After much legal wrangling, NESV, headed by John W. Henry, have taken control of Liverpool Football Club.
NESV have worked wonders at the Boston Red Sox, taking them from a perennial “almost” team who hadn't touched a championship in 86 years, to two time champions and the second biggest payroll in the AL.
But Liverpool fans a weary and skeptical bunch of the reign of Tom Hick and George Gillett. It will take much more than big promises for NESV to endear themselves to supporters.
They've gotten off to a fairly good start, staying more or less quite and choosing to let their actions do the talking.
Here's five things they must do to come through on their pledge to “under promise and over achieve”.
Sure, there are positions all over the pitch that need to be worked on. But the most pressing and well documented is Liverpool's need for a solid backup/partner for Fernando Torres.
Liverpool have scored only seven goals in their eight league games so far this term, and for a club the size of Liverpool there is no question that is unacceptable.
While David N'Gog has been in fine form in Europe, he has yet to prove himself in the league, leaving a large gap up front.
Signing a striker in the form of a Karim Benzema or a Luis Suarez will go a long way in easing the minds of fans. And wouldn't hurt in making sure there is actually a Fernando Torres around next season to be partnered.
Being one of the largest football clubs in the world, it's inevitable that some debts will be incurred.
But as long as the debt is kept minimal and manageable, NESV will stay in good standing.
The last thing the club needs, or the supporters want to see is a repeat of Hicks and Gillett, or a bill run up the size of the Glazers at Manchester United. When 30M is being used just to service debt, it puts a large dent in what can be spent on improving the squad and results on the pitch.
After the nightmare that was owing 280M to the Royal Bank of Scotland, NESV will do well to avoid anything that may see them owing that kind of money to anyone, for anything.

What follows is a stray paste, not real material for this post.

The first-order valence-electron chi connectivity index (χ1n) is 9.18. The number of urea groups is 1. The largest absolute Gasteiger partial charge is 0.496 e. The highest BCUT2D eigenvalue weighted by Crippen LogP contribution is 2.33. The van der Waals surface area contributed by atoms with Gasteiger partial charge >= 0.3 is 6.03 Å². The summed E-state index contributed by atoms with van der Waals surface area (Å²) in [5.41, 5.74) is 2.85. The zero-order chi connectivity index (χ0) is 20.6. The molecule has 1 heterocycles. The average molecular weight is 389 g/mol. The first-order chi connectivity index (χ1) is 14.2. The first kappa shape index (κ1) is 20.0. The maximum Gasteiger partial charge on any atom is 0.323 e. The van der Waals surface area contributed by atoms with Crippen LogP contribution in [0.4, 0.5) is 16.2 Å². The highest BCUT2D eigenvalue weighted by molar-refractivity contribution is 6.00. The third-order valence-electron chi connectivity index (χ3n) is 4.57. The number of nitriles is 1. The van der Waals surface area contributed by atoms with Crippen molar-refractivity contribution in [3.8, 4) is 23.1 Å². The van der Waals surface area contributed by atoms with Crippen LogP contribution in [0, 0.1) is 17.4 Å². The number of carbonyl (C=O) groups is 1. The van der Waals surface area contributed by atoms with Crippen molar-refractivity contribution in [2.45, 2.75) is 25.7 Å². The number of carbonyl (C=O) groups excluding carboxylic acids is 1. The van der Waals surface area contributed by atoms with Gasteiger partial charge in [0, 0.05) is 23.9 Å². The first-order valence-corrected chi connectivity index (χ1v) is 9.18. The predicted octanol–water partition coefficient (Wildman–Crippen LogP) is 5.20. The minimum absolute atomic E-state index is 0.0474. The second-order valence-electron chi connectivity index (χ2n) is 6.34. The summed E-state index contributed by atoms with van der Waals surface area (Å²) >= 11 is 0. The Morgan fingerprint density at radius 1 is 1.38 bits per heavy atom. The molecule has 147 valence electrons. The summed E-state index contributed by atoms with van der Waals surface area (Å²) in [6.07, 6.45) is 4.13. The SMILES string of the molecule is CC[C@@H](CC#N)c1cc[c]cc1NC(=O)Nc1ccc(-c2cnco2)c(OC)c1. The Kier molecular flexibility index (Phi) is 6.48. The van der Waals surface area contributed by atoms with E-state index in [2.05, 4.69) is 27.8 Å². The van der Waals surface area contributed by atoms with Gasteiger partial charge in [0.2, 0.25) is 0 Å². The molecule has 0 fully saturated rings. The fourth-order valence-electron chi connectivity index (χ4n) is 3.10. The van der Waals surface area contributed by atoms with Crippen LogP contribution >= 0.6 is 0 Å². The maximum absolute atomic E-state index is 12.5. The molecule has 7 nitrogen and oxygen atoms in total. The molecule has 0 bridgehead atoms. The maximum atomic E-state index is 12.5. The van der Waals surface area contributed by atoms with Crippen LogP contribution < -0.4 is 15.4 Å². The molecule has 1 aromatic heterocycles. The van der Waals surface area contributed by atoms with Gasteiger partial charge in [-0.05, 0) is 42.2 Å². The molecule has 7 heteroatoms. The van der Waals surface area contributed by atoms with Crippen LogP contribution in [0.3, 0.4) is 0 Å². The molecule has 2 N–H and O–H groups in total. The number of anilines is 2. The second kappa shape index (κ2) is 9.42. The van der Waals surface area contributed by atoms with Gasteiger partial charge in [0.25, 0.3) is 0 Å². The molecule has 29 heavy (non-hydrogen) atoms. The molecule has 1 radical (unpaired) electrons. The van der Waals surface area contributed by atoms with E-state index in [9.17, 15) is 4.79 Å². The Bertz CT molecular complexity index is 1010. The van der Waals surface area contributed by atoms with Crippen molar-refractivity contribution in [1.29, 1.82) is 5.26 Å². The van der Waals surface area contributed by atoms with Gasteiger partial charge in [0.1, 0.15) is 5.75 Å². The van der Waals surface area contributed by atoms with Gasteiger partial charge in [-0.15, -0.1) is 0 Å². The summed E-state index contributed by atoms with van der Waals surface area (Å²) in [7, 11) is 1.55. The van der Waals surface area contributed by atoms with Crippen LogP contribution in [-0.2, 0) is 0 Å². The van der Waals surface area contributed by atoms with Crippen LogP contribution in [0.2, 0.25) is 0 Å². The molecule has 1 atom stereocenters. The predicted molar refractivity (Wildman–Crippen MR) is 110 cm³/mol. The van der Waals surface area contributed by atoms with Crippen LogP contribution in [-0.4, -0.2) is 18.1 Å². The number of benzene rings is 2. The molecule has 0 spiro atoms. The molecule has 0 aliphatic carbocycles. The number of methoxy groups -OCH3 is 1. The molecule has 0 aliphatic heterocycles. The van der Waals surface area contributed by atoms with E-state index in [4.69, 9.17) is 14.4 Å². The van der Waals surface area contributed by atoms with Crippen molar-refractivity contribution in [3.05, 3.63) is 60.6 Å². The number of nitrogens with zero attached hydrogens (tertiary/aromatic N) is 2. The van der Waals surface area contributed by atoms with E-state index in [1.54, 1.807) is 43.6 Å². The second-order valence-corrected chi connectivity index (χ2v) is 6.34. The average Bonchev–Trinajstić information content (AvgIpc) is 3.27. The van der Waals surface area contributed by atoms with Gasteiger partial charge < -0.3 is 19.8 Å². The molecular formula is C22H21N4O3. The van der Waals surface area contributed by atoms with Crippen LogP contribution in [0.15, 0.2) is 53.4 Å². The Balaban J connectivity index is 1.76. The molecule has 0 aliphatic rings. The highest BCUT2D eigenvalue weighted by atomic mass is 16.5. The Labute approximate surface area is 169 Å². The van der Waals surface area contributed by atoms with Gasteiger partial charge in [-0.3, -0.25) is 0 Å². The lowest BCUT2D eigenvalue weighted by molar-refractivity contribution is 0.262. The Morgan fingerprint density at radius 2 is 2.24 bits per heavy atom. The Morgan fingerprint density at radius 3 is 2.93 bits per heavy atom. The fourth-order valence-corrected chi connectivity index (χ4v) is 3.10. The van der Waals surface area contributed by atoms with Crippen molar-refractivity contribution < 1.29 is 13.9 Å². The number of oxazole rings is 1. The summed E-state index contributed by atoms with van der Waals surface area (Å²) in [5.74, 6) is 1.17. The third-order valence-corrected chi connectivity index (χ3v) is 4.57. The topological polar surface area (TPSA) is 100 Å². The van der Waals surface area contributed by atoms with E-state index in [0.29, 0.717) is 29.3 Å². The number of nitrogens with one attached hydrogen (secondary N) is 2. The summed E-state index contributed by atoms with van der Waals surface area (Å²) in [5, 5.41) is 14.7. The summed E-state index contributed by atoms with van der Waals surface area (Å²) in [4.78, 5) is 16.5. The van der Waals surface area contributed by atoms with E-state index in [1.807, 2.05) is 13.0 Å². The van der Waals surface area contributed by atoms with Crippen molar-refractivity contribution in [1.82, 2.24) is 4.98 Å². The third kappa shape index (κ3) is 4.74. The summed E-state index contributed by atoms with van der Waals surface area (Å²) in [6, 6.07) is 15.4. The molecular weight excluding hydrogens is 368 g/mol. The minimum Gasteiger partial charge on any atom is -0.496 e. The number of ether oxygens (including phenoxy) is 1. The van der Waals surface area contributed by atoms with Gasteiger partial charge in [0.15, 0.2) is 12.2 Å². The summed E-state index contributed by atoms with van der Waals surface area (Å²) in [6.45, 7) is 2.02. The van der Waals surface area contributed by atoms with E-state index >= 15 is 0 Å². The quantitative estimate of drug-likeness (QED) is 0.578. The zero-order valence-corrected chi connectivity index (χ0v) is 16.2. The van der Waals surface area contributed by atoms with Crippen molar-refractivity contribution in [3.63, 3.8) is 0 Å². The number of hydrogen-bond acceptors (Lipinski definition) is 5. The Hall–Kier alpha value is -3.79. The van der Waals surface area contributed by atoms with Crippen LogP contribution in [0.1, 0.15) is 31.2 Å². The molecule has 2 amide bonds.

Or renovate Anfield.
Either way, it's been obvious for a long time that something needs to be done if Liverpool are to keep up with the Manchester United's and Arsenal's of the game.
Anfield currently tops out around 45,000 making it the sixth largest in the league. However the gulf in capacity between Anfield and their north-west rivals at Old Trafford is something like 30,000 seats (take Anfield, and put Birmingham's St. Andrews on top of it, for perspective).
NESV haven't committed either way, stating that they would look at all options before making a move.
Be it finding ways to squeeze seats into the icon that is Anfield, or finally making the move to Stanley Park, if Liverpool is to match the gate sales of their rivals near the top, seats absolutely needed to be added somewhere.
Sure, NESV should give Roy Hodgson some time, but not too much time.
Expecting anyone to come in and turn around Liverpool's woes in a matter of weeks was asking them to turn a dime into a dollar. But taking into considerations Liverpool's first eight games of the season, NESV must be swift in deciding if Roy is the right man for the job, or making a move.
If fortunes haven't changed by the away trip to Stoke City on November 13th, I think John W. and his boys must be swift in “mutually agreeing” to part ways with the boss, giving any replacement ample time to take stock of the squad before the January transfer window opens.
Do all of the above but fail here, and NESV will be failures as a whole.
Perhaps the most telling insight into the reign of Hicks and Gillett was Tom Jr. responding to a fans email with a simple “blow me, f*ck face”. Even Hicks Sr. himself has admitted that his communication with the fans left something to be desired (to put it lightly).
If NESV are to be viewed kindly by the red half of Merseyside, keeping and ear to the Kop will be vital to that success.
Liverpool fans are ready to accept John W. Henry and NESV as part of what is unarguably a very tight family. But NESV must understand that they have a very tight rope to walk with fans left weary from years of mismanagement.
If past performance at the Boston Red Sox is an accurate barometer for what NESV intend to do, then the company and fans of Liverpool FC are in for a very close and successful relationship.